Teacher-Approved Indoor Activities for Kids

Teacher-Approved Indoor Activities for Kids

Do these strange times have you scouting for indoor activities for kids?
Our schools have not closed here but my Teacher Brain has been mentally stockpiling ideas for the possible inevitability of homeschooling my kids thanks to COVID-19 shutdowns.

I’ve been hypothesising about how our days might look should this become a reality.
I thought I might start sharing some teacher-approved indoor activities for kids – want to come along for the ride?
I’m aiming to come up with play-based ideas that are simple and flexible but infused with opportunities for learning.
I shall also include some of the prompts that I use to gently guide the learning. (These are shown in italics.)
But feel free to go off-script – look for the teachable moments!

This map-making activity is fun, light on resources and full of conversational opportunities.

Step 1: The Walk-Through and Drafting Your Map

I equipped my two older children (aged 6.5 and almost-5) with a clipboard each and we stood at our back door. The 3-year-old was happily engaged in independent play so she didn’t come along for this part of the ride.

What learning is happening here? I began with some positional language.
What is behind us? What is to the left of us?
What is in front of us?
Once we discussed the lay out of where we were, we began discussing how we would represent this on paper.
At this point, it is useful to discuss map-making as taking a bird’s eye view.
My almost-5-year-old wanted to draw a roof on his map but we discussed how we were like birds looking down on our house.

What learning is happening here? We discussed the shapes we could use to represent different sections of our house and each began sketching a map. I modeled on my clipboard.
How many sides does that have?

As we walked through the house, we counted our steps between points.
What learning is happening here? We explored measurement by chatting about how the size of our feet led to different answers between the three of us.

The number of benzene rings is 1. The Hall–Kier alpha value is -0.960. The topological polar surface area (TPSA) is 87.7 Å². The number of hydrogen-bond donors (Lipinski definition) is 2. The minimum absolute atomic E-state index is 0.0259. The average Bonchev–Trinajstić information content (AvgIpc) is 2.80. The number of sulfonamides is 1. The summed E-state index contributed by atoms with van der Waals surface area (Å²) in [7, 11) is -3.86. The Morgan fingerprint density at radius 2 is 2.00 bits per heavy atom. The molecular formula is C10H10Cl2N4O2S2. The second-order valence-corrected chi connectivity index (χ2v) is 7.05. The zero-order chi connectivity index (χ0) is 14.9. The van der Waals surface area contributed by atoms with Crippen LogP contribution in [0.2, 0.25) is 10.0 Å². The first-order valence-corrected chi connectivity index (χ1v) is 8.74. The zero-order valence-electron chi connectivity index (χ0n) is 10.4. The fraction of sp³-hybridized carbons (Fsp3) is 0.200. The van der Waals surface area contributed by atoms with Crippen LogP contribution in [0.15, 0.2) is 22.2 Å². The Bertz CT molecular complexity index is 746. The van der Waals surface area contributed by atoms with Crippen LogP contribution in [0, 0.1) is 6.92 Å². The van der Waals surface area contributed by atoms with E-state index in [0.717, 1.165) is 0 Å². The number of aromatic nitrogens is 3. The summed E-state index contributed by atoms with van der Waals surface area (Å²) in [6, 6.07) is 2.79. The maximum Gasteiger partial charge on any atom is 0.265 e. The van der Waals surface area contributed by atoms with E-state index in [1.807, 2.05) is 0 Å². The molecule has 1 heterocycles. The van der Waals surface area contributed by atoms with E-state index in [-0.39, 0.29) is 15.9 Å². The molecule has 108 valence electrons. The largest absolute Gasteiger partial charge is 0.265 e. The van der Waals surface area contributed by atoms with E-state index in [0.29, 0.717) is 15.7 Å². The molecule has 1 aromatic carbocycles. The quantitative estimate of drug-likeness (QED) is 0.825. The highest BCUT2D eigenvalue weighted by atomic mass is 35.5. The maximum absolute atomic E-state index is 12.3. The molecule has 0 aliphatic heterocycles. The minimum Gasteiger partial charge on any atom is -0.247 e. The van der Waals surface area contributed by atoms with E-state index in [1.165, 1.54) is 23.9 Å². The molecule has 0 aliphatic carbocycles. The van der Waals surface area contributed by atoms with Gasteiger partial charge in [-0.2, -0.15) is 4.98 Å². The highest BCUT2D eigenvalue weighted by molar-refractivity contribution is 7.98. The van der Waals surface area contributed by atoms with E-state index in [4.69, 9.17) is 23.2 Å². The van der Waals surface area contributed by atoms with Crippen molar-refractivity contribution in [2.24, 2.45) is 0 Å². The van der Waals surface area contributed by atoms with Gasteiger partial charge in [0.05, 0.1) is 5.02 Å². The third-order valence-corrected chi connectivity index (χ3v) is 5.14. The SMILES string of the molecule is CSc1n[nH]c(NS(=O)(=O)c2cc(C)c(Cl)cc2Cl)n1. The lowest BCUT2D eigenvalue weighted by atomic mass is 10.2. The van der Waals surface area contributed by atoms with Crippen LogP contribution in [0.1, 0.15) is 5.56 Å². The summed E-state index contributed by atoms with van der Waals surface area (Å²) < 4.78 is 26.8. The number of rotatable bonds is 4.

Step 1 involved a lot of mathematical thinking. Step 2 involves a lot of literacy and fine-motor skills.

Step 2: The Collaborative Map

I’m not gunna lie.
In a perfect world, this activity would have involved compliant children thirsty for knowledge.
In reality, one child was in a *MOOD* and frustrated by perfectionist tendencies.

This led to a discussion around flipping to a positive mindset and things not needing to be perfect.
So teach to the teachable moments.

After walking through the house, we took our draft maps to the dining table and set to creating a final map with coloured paper.


We cut the shapes out and arranged them. In an ideal world, my children would have refined their scissor skills and cut the shapes out but, as per the above disclaimer, there were varying levels of cooperation.
What learning is happening here? As I cut, we discussed the layout of the house. So again we were reinforcing positional language and spatial awareness.

What was Miss 3 doing whilst this was happening? I set her up with a big sheet of paper and some coloured paper. She went wild with collage and every now and then we’d chat colours and shapes.

I then asked my first-grader to label the parts of the house.
What learning is happening here? She used her letter-sound knowledge to spell unknown words. We also discussed syllables and how we can use syllabification when spelling unknown words.